Mods: none aside from yarn choice, and that was just because I wanted to knit from stash

Monday, November 24, 2014

felting fun

I have acquired quite the stash of thrift store sweaters. I don't buy them to wear myself, but to felt them and make them into other things. In total I've probably made a dozen trips to various thrift shops around town over the last couple of years, and after scouring the racks for felt-able items, I've got my method down and I've learned a few things: 
  • I can almost always tell by grabbing a sweater sleeve if it contains wool content or not. 
  • I recognize the cheaper brands (like the ones sold at Target and Kohls), which are almost always acrylic blends. 
  • Lands End and Eddie Bauer are fairly reliable sources of wool, easy to find on the racks, and the sweaters always felt nicely. 
  • I'm more likely to find cashmere sweaters at Savers than at St. V's.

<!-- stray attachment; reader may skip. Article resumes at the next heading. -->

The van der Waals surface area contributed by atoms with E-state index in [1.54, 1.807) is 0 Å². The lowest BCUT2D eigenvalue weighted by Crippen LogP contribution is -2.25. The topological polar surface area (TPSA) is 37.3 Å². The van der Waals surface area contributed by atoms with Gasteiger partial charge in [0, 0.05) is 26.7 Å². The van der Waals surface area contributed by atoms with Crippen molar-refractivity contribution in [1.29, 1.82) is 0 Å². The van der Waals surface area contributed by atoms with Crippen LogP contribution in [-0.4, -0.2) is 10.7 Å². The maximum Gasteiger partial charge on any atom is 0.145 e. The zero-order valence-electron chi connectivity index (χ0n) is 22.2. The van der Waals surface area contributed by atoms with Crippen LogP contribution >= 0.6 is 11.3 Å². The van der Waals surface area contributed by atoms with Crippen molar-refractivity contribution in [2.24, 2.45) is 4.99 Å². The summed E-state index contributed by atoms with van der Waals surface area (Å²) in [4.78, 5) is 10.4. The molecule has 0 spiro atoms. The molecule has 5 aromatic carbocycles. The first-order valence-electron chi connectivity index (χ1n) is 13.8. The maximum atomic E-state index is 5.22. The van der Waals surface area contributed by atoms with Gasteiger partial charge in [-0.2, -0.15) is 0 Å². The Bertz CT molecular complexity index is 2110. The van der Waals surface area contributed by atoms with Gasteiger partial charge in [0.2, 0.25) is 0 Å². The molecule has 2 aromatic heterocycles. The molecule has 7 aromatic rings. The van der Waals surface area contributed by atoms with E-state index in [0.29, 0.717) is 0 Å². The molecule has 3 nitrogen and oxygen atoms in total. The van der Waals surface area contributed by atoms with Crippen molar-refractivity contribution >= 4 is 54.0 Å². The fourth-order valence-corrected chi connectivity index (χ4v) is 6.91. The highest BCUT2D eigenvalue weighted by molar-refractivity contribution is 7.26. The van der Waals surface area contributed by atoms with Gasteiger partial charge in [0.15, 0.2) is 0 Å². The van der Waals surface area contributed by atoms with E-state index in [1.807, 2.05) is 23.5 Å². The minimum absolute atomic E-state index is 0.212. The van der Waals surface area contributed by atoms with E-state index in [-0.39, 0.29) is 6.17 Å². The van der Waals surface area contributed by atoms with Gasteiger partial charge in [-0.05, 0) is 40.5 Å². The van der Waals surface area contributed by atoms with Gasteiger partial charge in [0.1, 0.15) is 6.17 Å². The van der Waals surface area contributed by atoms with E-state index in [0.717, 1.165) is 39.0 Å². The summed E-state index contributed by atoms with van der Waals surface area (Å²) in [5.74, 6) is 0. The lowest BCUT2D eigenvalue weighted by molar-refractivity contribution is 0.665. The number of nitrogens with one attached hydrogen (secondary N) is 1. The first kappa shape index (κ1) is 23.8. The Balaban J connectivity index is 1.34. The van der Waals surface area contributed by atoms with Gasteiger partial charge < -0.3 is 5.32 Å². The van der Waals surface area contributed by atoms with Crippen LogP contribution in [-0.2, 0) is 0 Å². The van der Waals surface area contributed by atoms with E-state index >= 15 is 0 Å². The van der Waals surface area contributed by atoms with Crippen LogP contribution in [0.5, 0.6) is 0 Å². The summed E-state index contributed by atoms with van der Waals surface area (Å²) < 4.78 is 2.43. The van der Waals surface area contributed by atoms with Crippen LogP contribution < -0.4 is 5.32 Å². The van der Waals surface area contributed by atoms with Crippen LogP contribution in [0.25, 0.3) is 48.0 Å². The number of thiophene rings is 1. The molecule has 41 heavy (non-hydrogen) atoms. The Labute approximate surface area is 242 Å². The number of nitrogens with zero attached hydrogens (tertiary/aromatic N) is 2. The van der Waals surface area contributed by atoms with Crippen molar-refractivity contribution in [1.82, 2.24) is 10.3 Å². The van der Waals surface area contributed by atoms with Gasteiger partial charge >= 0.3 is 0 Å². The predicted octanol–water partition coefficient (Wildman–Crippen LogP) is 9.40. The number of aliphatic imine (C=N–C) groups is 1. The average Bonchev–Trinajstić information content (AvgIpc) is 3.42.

• People offload a lot of cashmere in pastel colors like pale yellow, light blue and lavender.
  • Also - and this is odd, I think - there is almost no point in checking the racks of men's sweaters because you can rarely find wool or cashmere there. More's the pity, since men's sweaters contain a lot more fabric and you get more bang for your buck.
  • I used to buy everything wool I could find. I've got enough gray and black to last a while, though, so I've started putting those back unless they feel really good to the touch to begin with.

I found myself with a spare half hour today, and while I should have spent it cleaning up my house, I went to Savers instead and scored a huge pile of sweaters, a number of them cashmere. And why all the cashmere? I'm collecting cashmere to make scarves and a lap blanket.*

Here is a portion of today's haul.